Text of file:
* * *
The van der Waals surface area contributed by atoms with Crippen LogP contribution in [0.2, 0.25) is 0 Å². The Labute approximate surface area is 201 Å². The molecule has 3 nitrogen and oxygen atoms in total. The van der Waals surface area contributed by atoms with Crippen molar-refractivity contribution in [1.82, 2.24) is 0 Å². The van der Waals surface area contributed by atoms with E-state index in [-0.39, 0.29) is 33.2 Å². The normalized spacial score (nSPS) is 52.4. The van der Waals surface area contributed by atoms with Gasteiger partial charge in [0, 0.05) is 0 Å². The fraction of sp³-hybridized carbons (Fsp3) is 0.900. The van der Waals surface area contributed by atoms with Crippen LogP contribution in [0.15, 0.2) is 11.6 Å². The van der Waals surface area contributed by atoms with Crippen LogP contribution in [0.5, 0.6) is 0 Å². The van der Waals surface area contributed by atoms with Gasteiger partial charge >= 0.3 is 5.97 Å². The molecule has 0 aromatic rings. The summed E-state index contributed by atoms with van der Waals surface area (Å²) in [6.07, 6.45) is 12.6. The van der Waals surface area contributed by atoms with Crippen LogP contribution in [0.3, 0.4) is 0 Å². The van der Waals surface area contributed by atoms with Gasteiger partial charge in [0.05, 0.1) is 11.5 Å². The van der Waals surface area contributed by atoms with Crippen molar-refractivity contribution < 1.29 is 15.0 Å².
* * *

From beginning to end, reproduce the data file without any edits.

The van der Waals surface area contributed by atoms with Crippen LogP contribution in [0.2, 0.25) is 0 Å². The Labute approximate surface area is 201 Å². The molecule has 3 nitrogen and oxygen atoms in total. The van der Waals surface area contributed by atoms with Crippen molar-refractivity contribution in [1.82, 2.24) is 0 Å². The van der Waals surface area contributed by atoms with E-state index in [-0.39, 0.29) is 33.2 Å². The normalized spacial score (nSPS) is 52.4. The van der Waals surface area contributed by atoms with Gasteiger partial charge in [0, 0.05) is 0 Å². The fraction of sp³-hybridized carbons (Fsp3) is 0.900. The van der Waals surface area contributed by atoms with Crippen LogP contribution in [0.15, 0.2) is 11.6 Å². The van der Waals surface area contributed by atoms with Crippen LogP contribution in [0.5, 0.6) is 0 Å². The van der Waals surface area contributed by atoms with Gasteiger partial charge >= 0.3 is 5.97 Å². The molecule has 0 aromatic rings. The summed E-state index contributed by atoms with van der Waals surface area (Å²) in [6.07, 6.45) is 12.6. The van der Waals surface area contributed by atoms with Crippen LogP contribution in [0.3, 0.4) is 0 Å². The van der Waals surface area contributed by atoms with Gasteiger partial charge in [0.05, 0.1) is 11.5 Å². The van der Waals surface area contributed by atoms with Crippen molar-refractivity contribution < 1.29 is 15.0 Å².